MEPs will decide whether to ratify the draft legislation tomorrow, but are not able to amend it. Under the plan, the EPPO will not be able to start work for at least another three years.

  10. MEP: Error rate decline 'should be recognised'

    Brian Hayes

    Irish Fine Gael MEP Brian Hayes says that, since EU funds are a small part of total public money spent within the member states, it needs to be spent "to the best of our abilities".

    It is "not fair", he says, for some MEPs not to recognise the "significant improvement" in the error rate over the last three years.

  11. MEP: EU rules should be simplified

    Debate on European Court of Auditors report

    European Parliament


    Joachim Zeller

    German Christian democrat Joachim Zeller says the decline in the error level to 3.1% is "encouraging".

    He says that the error rate can reflect the complexity of EU spending rules more than actual fraud - and calls for another look at simplifying them.

    Czech Liberal Martina Dlabajova says the "usefulness and added value" of projects should also be reviewed.

  12. ECA chief: Spending backlog 'higher than ever'

    Debate on European Court of Auditors report

    European Parliament


    ECA President Klaus-Heiner Lehne tells MEPs that there has been a "sustained improvement" over the last few years in the error level of spending.

    He says that in 2016, "around half" of EU spending was found to be below the 2% target.

    He adds that this led the Court to deliver a "qualified" opinion on the health of the accounts rather than an "adverse" one - the first time since the statements began in 1994.

    He warns however that the backlog of unpaid spending commitments is "higher than ever" and resolving the issue should be a priority.

    Klaus-Heiner Lehne
  13. MEPs debate EU mis-spending in 2016


    MEPs will now be joined by European Court of Auditors (ECA) President Klaus-Heiner Lehne to discuss levels of mis-spending of EU funds last year.

    Last week the ECA’s annual report found that 3.1% of EU funds were mis-spent during 2016.

    This is a drop on the 3.8% recorded for spending in 2015, but still above the ECA’s 2% target.

    The body also sounded the alarm over a huge backlog of €238m in unpaid spending commitments that may need to be sorted in the next long-term budget from 2020.

  14. Spanish MEP: Treaty 'imposes liberal economic model'

    Debate on Catalan referendum

    European Parliament


    Miguel Urban Crespo

    Spanish Podemos MEP Miguel Urban Crespo says the treaty has been used in an undemocratic manner to "impose a liberal economic model" on the signatory countries.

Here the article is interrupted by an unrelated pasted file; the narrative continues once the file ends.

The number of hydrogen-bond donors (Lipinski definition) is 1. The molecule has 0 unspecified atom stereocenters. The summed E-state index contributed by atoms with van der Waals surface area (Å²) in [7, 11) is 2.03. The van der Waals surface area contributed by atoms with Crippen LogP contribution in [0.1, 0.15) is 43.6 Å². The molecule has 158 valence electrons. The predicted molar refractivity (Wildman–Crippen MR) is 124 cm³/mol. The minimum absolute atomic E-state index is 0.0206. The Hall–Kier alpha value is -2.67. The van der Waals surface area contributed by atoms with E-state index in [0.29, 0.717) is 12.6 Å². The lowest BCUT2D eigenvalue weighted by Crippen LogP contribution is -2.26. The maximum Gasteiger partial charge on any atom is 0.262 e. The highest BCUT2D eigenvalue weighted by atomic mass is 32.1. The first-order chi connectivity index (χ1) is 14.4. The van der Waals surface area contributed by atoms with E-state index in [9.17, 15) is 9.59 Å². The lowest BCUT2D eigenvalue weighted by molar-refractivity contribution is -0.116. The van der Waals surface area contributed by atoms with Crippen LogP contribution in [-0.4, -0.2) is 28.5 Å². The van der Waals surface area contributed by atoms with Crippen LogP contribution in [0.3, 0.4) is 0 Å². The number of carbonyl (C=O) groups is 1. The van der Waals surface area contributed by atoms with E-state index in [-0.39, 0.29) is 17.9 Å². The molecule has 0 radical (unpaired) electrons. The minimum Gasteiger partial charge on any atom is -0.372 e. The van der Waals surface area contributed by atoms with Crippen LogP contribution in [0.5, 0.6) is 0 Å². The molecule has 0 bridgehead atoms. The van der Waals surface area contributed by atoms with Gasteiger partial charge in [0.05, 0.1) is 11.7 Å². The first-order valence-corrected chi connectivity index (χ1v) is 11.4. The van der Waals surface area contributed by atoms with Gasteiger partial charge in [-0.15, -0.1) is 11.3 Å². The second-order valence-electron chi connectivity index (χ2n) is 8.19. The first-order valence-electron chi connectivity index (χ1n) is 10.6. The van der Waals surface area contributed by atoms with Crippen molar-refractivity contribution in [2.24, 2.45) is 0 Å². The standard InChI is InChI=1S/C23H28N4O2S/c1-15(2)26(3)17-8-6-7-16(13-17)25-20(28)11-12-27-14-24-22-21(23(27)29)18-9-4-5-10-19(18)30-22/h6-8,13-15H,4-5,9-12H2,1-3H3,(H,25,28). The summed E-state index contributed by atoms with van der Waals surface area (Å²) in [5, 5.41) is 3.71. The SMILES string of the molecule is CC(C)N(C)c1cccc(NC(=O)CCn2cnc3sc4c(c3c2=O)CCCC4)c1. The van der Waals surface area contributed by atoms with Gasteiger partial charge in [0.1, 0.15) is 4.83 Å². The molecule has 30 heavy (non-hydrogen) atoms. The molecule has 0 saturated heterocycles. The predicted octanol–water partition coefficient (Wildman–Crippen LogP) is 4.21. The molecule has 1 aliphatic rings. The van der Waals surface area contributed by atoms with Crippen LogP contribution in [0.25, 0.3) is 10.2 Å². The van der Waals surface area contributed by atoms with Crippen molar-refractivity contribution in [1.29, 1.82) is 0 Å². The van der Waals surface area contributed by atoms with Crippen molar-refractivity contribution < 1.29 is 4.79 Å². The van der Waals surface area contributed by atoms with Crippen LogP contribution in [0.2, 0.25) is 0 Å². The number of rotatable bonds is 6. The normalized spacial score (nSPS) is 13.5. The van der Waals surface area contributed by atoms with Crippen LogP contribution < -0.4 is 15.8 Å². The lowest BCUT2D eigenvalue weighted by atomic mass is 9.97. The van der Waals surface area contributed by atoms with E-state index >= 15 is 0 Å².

Incorporating it into the treaties will only exacerbate the tensions between EU states, he adds.

    Swedish centre-right MEP Gunnar Hokmark says that austerity is caused by countries not being able to control their deficits.

    Reigning in public spending to an appropriate level will instead "hinder the road to austerity", he adds.

  15. MEPs debate 'fiscal compact' treaty

    European Parliament


    That's the debate on Catalonia finished - MEPs are now debating attempts to incorporate the “fiscal compact” into the EU’s treaties.

    A total of 25 out of the then 27 EU members signed up to the pact in 2012 – the Czech Republic and the UK opted out.

    The treaty requires states to incorporate balanced budget rules into their national legislation, and gives the EU’s top court the power to fine those who break them.

    An article in the treaty states that “necessary steps” should be taken to do this before January next year.

  16. Timmermans: 'Dialogue should start immediately'

    Debate on Catalan referendum

    European Parliament


    Frans Timmermans

    Summing up the short debate, Frans Timmermans tells MEPs that respect for the rule of law is the only way "for the European Union as a whole to function".

    It is, he says, the "only thing that protects the weak from the powerful".

    He reiterates that "the only way forward is dialogue", which he says should start "immediately".

  17. Spain 'has handed initiative' to Catalan nationalists

    Debate on Catalan referendum

    European Parliament


    Raymond Finch

    UKIP's Raymond Finch also condemns the Spanish authorities' handling of the vote, which he calls "brutal and counter-productive".

    Their actions have "handed the initiative" to the Catalan nationalists, he adds - whilst the EU has used "legalistic verbiage" in place of proper condemnation.

    He tells MEPs that in their actions, the Spanish government has created "a template that every independence movement on our continent can use to promote unrest".

    His ex-colleague Steven Woolfe, who now sits as an independent, accuses the EU of being "critically silent" over the use of police force.

  18. EU should act as 'honest broker' - Green MEP

    Debate on Catalan referendum

    European Parliament


    Ska Keller

    German MEP Ska Keller, a co-leader of the Green/EFA group, says Spain should "refrain from using police violence against peaceful people".

    The dispute must be solved politically, she says.

    She says that the European Commission should be prepared to get involved as an "honest broker" between the Spanish and Catalan authorities - saying this is "not just an internal matter".

    "This is something I would really expect from the European Union", she adds.